24-year-old graduate of Philosophy Jasini Geidam is posted to Edo State for the compulsory National Youth Service Corps, NYSC program.
Before he resumes in camp, he travels to Eket in Akwa Ibom State, following many invitations, to visit Mr Thomas Ikpeme, an old friend who runs a child rights NGO dedicated to the welfare of stigmatized and abandoned kids who are victims of religious extremism and local superstitions.
In Eket, Jasini meets over 70 kids among whom was Nwaeka, a 16-year-old girl who became mentally retarded as a result of a three-inch nail that was driven into her skull in a bid to extract a witchcraft confession from her at the orphanage.
24-year-old Jasini Geidam is posted to Edo State for NYSC. In Eket, he meets Nwaeka, a 16-year-old girl, mentally retarded from a 3-inch nail driven into her skull to extract a witchcraft confession at the orphanage @dopplerfilmzTweet
He also learns that approximately 15,000 children have been displaced, abandoned, tortured, or even killed in the past three decades in Akwa Ibom State alone, based on accusation of witchcraft.
The turning point is when Jasini leaves Eket for Igarra, his Place of Primary Assignment (PPA), where he is witness to the barbaric stoning to death of an old woman, also on the accusation of witchcraft.
He later finds out that the real motive behind the killing, as with most of the killings in Eket, is for material and financial gain.
In a bid to place his experience in proper context and render help, Jasini joins a group of friends as they dabble into the occult, returning deadly consequences…
In this first person narrative novel, Nigerian writer, filmmaker and humanitarian, Albert Afeso Akanbi offers in verses that brim with fear, grief and a strange kind of retributive justice, how it is often the poor who suffer in communities riddled with religious extremism, poor governance and poverty.
He makes an urgent call on the government, civil society and the media to address the problem of unregulated religion, with a view of addressing the gross abuse of persons.
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With colourful imagery and a rich prose, he writes about the difficulty of forgiveness, the devastating effect of vengeance, and how these two shape our lives.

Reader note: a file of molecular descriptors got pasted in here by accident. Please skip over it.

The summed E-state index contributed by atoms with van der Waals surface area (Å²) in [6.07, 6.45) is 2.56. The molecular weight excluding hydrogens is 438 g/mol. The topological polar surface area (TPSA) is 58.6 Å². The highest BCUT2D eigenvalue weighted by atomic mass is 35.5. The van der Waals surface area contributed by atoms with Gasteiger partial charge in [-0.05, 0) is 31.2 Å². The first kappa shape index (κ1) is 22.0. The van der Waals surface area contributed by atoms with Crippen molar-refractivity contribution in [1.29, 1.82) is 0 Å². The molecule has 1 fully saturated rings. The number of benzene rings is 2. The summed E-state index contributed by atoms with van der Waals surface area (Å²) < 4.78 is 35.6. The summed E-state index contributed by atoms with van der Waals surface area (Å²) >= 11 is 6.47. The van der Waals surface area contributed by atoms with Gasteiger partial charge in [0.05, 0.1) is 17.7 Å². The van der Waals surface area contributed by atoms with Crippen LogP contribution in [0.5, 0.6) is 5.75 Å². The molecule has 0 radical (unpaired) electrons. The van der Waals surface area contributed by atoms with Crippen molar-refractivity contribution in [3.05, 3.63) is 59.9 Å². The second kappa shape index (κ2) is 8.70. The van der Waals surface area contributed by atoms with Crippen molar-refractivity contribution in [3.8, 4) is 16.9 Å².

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About the Author
Albert Afeso Akanbi was born in Nigeria on 31 March, a writer, filmmaker and humanitarian, he holds a B.Sc. in Economics, a certificate in filmmaking and a 2017 RNTC Media institute in the Netherlands certificate in Persuasive Storytelling and Journalism.
One of his short stories was among 50 selected from 38 writers representing 16 countries that appeared in the African Book Club’s maiden anthology The Bundles of Joy and Other Stories from Africa published in the United State of America in 2014. As an alumni of the Sangam House International Writers’ residency in India, his creative piece on the subject of dance and the writing craft was among the over 44 works selected from over 40 writers cut across 3 continents that appeared in the Vol 3 of the Sangam House reader, Other Windows, published in India in early 2017.
His short story That Sunday Afternoon won the maiden WordMaster Writers’ Challenge competition in May, 2015.
In 2018 he released two e-books, Urushi and Other Stories from Ososo and Christians and Muslims: A Collection of Articles to some critical acclaim.
In 2019, he launched a picture book about Ososo, the scenic town of streams and rocks caught in-between the undulating Somorika hills of southern Nigeria, and since then has gone on to make documentary films, all of them to critical acclaim.
His op-ed articles appear frequently in a handful Nigerian media platforms.
He is the author of OSOSO: Our Place, Our People & Our Patrimony, The Edge of Patience, Cold Black Night and November 5.
He runs a film making company Doppler Films in Nigeria.
He is a father.
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